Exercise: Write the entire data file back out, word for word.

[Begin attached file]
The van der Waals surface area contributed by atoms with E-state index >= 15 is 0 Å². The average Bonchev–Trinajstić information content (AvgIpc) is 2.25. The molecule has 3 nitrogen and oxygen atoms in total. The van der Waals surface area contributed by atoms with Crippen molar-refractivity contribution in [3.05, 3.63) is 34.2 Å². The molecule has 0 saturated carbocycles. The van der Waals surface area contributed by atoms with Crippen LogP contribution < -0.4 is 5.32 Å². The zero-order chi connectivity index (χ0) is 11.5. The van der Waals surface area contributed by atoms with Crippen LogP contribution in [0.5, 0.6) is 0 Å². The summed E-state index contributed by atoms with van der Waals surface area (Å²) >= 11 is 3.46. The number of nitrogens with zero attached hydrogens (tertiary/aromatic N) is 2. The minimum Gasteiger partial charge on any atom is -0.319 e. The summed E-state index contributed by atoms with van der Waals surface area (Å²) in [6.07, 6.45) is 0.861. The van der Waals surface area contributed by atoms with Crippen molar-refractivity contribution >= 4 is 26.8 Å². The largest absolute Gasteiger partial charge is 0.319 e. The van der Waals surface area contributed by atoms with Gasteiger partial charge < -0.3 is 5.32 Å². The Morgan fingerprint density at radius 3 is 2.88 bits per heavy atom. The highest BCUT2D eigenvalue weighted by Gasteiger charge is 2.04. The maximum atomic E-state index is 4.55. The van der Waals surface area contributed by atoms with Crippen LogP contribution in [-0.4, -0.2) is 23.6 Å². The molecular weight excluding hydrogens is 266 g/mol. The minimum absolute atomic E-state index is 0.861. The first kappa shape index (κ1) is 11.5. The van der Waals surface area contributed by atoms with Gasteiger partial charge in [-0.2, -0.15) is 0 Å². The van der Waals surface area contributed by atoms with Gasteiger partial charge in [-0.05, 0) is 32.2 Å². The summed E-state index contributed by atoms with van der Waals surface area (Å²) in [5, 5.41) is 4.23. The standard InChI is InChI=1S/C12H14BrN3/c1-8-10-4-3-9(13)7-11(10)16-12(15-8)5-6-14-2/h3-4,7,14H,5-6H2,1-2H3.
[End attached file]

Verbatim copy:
The van der Waals surface area contributed by atoms with E-state index >= 15 is 0 Å². The average Bonchev–Trinajstić information content (AvgIpc) is 2.25. The molecule has 3 nitrogen and oxygen atoms in total. The van der Waals surface area contributed by atoms with Crippen molar-refractivity contribution in [3.05, 3.63) is 34.2 Å². The molecule has 0 saturated carbocycles. The van der Waals surface area contributed by atoms with Crippen LogP contribution < -0.4 is 5.32 Å². The zero-order chi connectivity index (χ0) is 11.5. The van der Waals surface area contributed by atoms with Crippen LogP contribution in [0.5, 0.6) is 0 Å². The summed E-state index contributed by atoms with van der Waals surface area (Å²) >= 11 is 3.46. The number of nitrogens with zero attached hydrogens (tertiary/aromatic N) is 2. The minimum Gasteiger partial charge on any atom is -0.319 e. The summed E-state index contributed by atoms with van der Waals surface area (Å²) in [6.07, 6.45) is 0.861. The van der Waals surface area contributed by atoms with Crippen molar-refractivity contribution >= 4 is 26.8 Å². The largest absolute Gasteiger partial charge is 0.319 e. The van der Waals surface area contributed by atoms with Gasteiger partial charge < -0.3 is 5.32 Å². The Morgan fingerprint density at radius 3 is 2.88 bits per heavy atom. The highest BCUT2D eigenvalue weighted by Gasteiger charge is 2.04. The maximum atomic E-state index is 4.55. The van der Waals surface area contributed by atoms with Crippen LogP contribution in [-0.4, -0.2) is 23.6 Å². The molecular weight excluding hydrogens is 266 g/mol. The minimum absolute atomic E-state index is 0.861. The first kappa shape index (κ1) is 11.5. The van der Waals surface area contributed by atoms with Gasteiger partial charge in [-0.2, -0.15) is 0 Å². The van der Waals surface area contributed by atoms with Gasteiger partial charge in [-0.05, 0) is 32.2 Å². The summed E-state index contributed by atoms with van der Waals surface area (Å²) in [5, 5.41) is 4.23. The standard InChI is InChI=1S/C12H14BrN3/c1-8-10-4-3-9(13)7-11(10)16-12(15-8)5-6-14-2/h3-4,7,14H,5-6H2,1-2H3.